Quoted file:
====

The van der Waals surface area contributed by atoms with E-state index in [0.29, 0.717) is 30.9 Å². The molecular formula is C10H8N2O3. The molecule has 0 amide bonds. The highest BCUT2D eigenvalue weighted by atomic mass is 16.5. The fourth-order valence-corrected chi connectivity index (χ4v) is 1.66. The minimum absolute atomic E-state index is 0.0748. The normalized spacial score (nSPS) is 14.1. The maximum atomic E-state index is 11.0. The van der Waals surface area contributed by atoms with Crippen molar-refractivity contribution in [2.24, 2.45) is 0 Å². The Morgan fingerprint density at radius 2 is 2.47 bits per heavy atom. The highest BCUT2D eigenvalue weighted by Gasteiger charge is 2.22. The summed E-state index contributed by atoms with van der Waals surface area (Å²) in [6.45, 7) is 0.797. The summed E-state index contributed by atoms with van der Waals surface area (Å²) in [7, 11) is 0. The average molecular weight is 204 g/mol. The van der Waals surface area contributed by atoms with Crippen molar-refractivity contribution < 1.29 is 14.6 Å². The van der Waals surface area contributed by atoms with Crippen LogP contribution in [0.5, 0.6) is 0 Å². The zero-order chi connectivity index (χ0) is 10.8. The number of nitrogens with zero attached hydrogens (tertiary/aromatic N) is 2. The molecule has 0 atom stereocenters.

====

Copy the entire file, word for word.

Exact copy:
The van der Waals surface area contributed by atoms with E-state index in [0.29, 0.717) is 30.9 Å². The molecular formula is C10H8N2O3. The molecule has 0 amide bonds. The highest BCUT2D eigenvalue weighted by atomic mass is 16.5. The fourth-order valence-corrected chi connectivity index (χ4v) is 1.66. The minimum absolute atomic E-state index is 0.0748. The normalized spacial score (nSPS) is 14.1. The maximum atomic E-state index is 11.0. The van der Waals surface area contributed by atoms with Crippen molar-refractivity contribution in [2.24, 2.45) is 0 Å². The Morgan fingerprint density at radius 2 is 2.47 bits per heavy atom. The highest BCUT2D eigenvalue weighted by Gasteiger charge is 2.22. The summed E-state index contributed by atoms with van der Waals surface area (Å²) in [6.45, 7) is 0.797. The summed E-state index contributed by atoms with van der Waals surface area (Å²) in [7, 11) is 0. The average molecular weight is 204 g/mol. The van der Waals surface area contributed by atoms with Crippen molar-refractivity contribution < 1.29 is 14.6 Å². The van der Waals surface area contributed by atoms with Crippen LogP contribution in [0.5, 0.6) is 0 Å². The zero-order chi connectivity index (χ0) is 10.8. The number of nitrogens with zero attached hydrogens (tertiary/aromatic N) is 2. The molecule has 0 atom stereocenters.